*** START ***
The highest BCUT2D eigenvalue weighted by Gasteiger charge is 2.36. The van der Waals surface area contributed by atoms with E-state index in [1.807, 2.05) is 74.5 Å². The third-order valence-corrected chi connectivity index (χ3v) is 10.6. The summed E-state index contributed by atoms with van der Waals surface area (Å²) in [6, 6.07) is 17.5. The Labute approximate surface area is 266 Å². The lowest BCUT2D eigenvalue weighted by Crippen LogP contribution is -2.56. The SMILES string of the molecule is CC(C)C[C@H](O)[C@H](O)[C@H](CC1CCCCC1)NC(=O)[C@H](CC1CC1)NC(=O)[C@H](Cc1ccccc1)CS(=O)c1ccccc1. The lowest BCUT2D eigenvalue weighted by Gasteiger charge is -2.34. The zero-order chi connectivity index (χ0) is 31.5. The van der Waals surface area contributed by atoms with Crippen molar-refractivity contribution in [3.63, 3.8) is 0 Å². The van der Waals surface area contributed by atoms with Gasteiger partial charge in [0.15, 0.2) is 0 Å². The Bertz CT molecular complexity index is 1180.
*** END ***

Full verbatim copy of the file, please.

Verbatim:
The highest BCUT2D eigenvalue weighted by Gasteiger charge is 2.36. The van der Waals surface area contributed by atoms with E-state index in [1.807, 2.05) is 74.5 Å². The third-order valence-corrected chi connectivity index (χ3v) is 10.6. The summed E-state index contributed by atoms with van der Waals surface area (Å²) in [6, 6.07) is 17.5. The Labute approximate surface area is 266 Å². The lowest BCUT2D eigenvalue weighted by Crippen LogP contribution is -2.56. The SMILES string of the molecule is CC(C)C[C@H](O)[C@H](O)[C@H](CC1CCCCC1)NC(=O)[C@H](CC1CC1)NC(=O)[C@H](Cc1ccccc1)CS(=O)c1ccccc1. The lowest BCUT2D eigenvalue weighted by Gasteiger charge is -2.34. The zero-order chi connectivity index (χ0) is 31.5. The van der Waals surface area contributed by atoms with Crippen molar-refractivity contribution in [3.63, 3.8) is 0 Å². The van der Waals surface area contributed by atoms with Gasteiger partial charge in [0.15, 0.2) is 0 Å². The Bertz CT molecular complexity index is 1180.